(Liberals are trained to yell “false equivalence” at this point. This only shows how much we liberals now behave like viewers of Fox.)

In this morning’s New York Times, the growing similarity between these two channels is being aggressively glossed. Potemkin media writer David Carr treats himself to the latest script, the script in which Karl Rove went crazy on election night. More significantly, Brian Stelter offers this flattering piece about the wit and wisdom—and the growing market share—of The One True Liberal Channel.

For the record, Stelter is one of the biggest kissers of keister in the whole guild. We say that in case you don’t read him.

In Stelter’s flattering piece, the Times begins to make up for the strange attack on MSNBC it published last week. That piece was written by Jeremy Peters, one of the newspaper’s slowest children from Michigan.

In this morning's headline, MSNBC is billed as “The Anti-Fox.” Stelter moves on to soothe bad feelings resulting from Peters’ piss-pitiful effort.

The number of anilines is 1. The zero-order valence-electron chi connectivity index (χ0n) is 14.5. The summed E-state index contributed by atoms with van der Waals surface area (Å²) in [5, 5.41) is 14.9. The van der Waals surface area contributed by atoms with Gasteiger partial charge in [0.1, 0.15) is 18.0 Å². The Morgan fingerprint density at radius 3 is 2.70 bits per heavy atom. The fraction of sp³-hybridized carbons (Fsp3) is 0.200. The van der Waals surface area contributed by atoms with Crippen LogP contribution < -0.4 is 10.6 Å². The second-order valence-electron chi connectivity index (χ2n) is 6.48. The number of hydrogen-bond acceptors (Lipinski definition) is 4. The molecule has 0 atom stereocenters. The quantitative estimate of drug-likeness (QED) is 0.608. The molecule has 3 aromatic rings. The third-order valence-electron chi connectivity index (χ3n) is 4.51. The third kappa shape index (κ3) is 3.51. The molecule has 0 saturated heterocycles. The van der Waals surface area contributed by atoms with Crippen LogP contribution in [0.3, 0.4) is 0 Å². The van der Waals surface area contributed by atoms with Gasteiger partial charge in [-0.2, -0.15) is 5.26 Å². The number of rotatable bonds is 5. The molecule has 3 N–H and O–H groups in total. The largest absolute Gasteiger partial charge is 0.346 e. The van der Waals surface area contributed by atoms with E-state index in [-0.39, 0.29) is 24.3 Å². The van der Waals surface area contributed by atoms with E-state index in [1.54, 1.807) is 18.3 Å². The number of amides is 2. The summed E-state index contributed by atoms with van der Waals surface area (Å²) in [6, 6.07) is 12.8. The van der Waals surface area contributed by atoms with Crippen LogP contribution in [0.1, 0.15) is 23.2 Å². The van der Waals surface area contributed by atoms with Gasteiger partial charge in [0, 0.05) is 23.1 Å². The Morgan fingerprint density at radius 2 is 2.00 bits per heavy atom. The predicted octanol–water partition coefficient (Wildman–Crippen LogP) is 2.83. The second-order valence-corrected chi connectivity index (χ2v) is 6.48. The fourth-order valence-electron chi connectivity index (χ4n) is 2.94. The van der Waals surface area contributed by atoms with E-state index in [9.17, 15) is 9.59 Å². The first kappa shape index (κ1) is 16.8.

Brian Stelter knows script! At one point, he presents a Maddow Standard, in which she “was so new [during Campaign 2008] that she was still getting lost in the labyrinth of Rockefeller Center.” (Maddow spills with such self-effacing self-portraits, which help us learn to adore her more fully.) And good lord! Listing a few “reporters” who have successfully moved back and forth between NBC News and its cable arm, he even includes Willie Geist!

But as Stelter plays “Hail to the Victors” and kisses the keister of The True Channel, he pens one passage which made us laugh. Eventually, he gives Maddow her say.

Needless to say, she says this:
STELTER (11/12/12): Fears among some MSNBC viewers that [new corporate owner] Comcast would water down the channel’s liberal streak have not come to pass. Of MSNBC, former President Bill Clinton remarked last winter, “Boy, it really has become our version of Fox.”